Andrew: On my Panthers prediction, it is impressive to already have no chance to win an over/under wins prop after eight games. I take some pride in that. You and almost half our group picked the Rams and that's looking vaguely like a push so far (FOA prediction was 8.8 wins). They're 4-4 and their remaining schedule ranks 26th. So five more wins and they'd be as close as you can get to the prediction. As a group, we're looking not so great here. Only the 49ers prediction looks clearly in good shape, at least according to record rather than DVOA.
Player Most Likely to Beat His KUBIAK Projection
Receiving votes: Andrew Luck, Doug Martin, Ryan Mathews, Jordan Matthews, Darren McFadden, DeVante Parker, Joseph Randle, Tony Romo, DeSean Jackson, Mike Wallace, Danny Woodhead
Furthest from the Truth: Andrew Luck
Closest to the Money: Doug Martin, Danny Woodhead
Andrew: Woodhead was an inspired choice. KUBIAK had him pegged as the No. 39 running back. The Muscle Hamster, Mr. Doug Martin, came in even lower at No. 44. Both have done just slightly better than DeVante Parker, my pick, who has looked more like the prospect Playmaker Score thought was overrated than a receiver meriting the No. 14 pick. Rough year so far for hyped receivers with names pronounced Duh-VON-tay given the struggles of Adams in Green Bay, too.
Sterling: Freeman's certainly picked up the slack for Duh-VON-tay's around the league though. Anywho, it's astounding to see how many people really fell short, especially since Woodhead is a little more of a borderline starter in non-PPR leagues. The Darren McFadden selection is belatedly coming on, thanks to the implosion of Joseph Randle (another pick on this list). I took Jordan Matthews, piggybacking off his hot second half from 2014 (35 catches, 559 yards, five touchdowns over final eight games) and the fact that DeSean Jackson and Jeremy Maclin had both thrived as top-10 fantasy receivers in Chip Kelly's offense. As far as I know, I'll be the last person to die on that Matthews bandwagon.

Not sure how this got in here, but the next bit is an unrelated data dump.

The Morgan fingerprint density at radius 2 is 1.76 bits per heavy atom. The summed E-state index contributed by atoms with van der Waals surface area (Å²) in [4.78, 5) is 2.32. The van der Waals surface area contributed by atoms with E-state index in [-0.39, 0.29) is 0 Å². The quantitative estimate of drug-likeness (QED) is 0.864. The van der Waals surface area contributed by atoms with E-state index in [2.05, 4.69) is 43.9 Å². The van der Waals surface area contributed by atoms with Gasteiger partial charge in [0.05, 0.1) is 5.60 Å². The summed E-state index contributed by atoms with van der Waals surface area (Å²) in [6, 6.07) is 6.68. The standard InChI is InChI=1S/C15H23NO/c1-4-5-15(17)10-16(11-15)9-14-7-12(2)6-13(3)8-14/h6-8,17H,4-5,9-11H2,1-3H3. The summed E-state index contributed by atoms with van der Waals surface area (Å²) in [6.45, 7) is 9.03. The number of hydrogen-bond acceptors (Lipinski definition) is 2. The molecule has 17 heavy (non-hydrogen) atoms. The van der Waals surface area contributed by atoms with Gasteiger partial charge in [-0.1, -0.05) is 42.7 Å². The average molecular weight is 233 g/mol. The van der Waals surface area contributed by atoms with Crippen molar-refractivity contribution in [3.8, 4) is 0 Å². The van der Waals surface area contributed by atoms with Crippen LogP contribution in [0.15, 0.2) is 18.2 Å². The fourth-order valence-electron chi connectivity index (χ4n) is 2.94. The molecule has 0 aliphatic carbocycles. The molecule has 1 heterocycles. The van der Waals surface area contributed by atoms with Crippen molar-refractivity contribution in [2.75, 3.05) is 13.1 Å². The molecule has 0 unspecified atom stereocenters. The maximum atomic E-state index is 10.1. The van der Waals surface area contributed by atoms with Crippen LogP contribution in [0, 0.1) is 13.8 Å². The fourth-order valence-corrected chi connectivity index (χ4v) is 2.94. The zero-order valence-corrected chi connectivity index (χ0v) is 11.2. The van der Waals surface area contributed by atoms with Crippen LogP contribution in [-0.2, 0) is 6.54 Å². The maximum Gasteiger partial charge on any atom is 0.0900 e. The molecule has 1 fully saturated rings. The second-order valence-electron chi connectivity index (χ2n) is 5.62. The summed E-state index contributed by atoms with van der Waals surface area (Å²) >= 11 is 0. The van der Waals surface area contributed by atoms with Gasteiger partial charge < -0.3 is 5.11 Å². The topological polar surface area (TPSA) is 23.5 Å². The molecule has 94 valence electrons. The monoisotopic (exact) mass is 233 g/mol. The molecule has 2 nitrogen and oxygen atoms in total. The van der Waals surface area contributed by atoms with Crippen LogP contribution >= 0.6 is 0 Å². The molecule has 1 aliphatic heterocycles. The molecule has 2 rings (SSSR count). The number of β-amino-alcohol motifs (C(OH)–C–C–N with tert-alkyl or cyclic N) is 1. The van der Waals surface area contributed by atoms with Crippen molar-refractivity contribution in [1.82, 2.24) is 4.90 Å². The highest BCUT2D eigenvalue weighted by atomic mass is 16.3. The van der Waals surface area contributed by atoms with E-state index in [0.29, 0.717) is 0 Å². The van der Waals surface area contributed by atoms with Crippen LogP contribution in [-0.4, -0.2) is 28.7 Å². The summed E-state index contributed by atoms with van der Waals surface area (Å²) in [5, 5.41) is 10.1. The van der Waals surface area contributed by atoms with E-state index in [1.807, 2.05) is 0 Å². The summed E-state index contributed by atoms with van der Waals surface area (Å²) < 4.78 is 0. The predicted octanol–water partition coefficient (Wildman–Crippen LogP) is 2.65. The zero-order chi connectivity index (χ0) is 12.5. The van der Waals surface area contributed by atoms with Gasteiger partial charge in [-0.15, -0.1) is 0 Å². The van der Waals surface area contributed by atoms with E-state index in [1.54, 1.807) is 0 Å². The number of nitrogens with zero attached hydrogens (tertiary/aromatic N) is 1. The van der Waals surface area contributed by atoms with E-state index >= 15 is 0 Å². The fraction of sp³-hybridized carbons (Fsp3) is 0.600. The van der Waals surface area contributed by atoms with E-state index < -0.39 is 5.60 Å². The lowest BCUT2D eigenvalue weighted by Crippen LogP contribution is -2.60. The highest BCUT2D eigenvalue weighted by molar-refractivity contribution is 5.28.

Player Most Likely to Fall Short of His KUBIAK Projection
Receiving votes: C.J. Anderson, Mike Evans, Larry Fitzgerald, Matt Forte, Marshawn Lynch, LeSean McCoy (3), Lamar Miller, Alfred Morris, Latavius Murray
Furthest from the Truth: Larry Fitzgerald
Closest to the Money: C.J. Anderson, Marshawn Lynch
Andrew: KUBIAK had Beast Mode ranked first overall, so let's award the top honors here to whoever was brilliant enough to see that he might hit a wall this year. Lynch has been hurt, but he has also averaged just 3.6 yards per carry and ranks 24th in DVOA. C.J. Anderson projected not too much worse than Lynch and has had an even harder go of it. He ranks 35th in DVOA, next-to-last among qualifying running backs.
Sterling: You can probably pat yourself on the back here for your Lynch pessimism. But at least Lynch is still rosterable given his volume, unlike Denver's Anderson, who will probably become a popular Loser League Part II choice. It's easy to say in retrospect that 40 percent of Anderson's 2014 rushing total came over two consecutive weeks, and that we never should have labeled him a first-round fantasy choice. But hey, over 20 percent of Latavius Murray's production last year came on a single play, and he's been just fine as a solid RB2 this season. Anderson has looked healthier the past couple games, so maybe he wrests a greater share of the carries back from Ronnie Hillman and salvages some value down the stretch.
Super Bowl Winner
Receiving votes: Broncos (2), Eagles (1), Packers (1), Patriots (1), Seahawks (7)
Furthest from the Truth: Eagles
Closest to the Money: Patriots